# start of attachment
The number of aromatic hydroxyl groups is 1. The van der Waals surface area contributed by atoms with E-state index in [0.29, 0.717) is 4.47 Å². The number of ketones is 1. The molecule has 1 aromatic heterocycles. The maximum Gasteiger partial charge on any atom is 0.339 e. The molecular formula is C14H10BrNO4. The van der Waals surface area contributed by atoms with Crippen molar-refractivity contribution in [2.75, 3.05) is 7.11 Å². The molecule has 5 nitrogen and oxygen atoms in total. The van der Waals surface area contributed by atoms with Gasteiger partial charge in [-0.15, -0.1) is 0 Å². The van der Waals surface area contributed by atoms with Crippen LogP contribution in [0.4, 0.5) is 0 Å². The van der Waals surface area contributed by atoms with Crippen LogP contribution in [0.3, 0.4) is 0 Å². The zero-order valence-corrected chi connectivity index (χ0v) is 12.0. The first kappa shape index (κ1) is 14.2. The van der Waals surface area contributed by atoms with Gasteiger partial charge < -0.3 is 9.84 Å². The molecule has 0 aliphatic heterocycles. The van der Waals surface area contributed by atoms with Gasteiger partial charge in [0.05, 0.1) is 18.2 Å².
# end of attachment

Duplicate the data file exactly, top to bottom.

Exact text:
The number of aromatic hydroxyl groups is 1. The van der Waals surface area contributed by atoms with E-state index in [0.29, 0.717) is 4.47 Å². The number of ketones is 1. The molecule has 1 aromatic heterocycles. The maximum Gasteiger partial charge on any atom is 0.339 e. The molecular formula is C14H10BrNO4. The van der Waals surface area contributed by atoms with Crippen molar-refractivity contribution in [2.75, 3.05) is 7.11 Å². The molecule has 5 nitrogen and oxygen atoms in total. The van der Waals surface area contributed by atoms with Gasteiger partial charge in [-0.15, -0.1) is 0 Å². The van der Waals surface area contributed by atoms with Crippen LogP contribution in [0.4, 0.5) is 0 Å². The van der Waals surface area contributed by atoms with Crippen LogP contribution in [0.3, 0.4) is 0 Å². The zero-order valence-corrected chi connectivity index (χ0v) is 12.0. The first kappa shape index (κ1) is 14.2. The van der Waals surface area contributed by atoms with Gasteiger partial charge < -0.3 is 9.84 Å². The molecule has 0 aliphatic heterocycles. The van der Waals surface area contributed by atoms with Gasteiger partial charge in [0.05, 0.1) is 18.2 Å².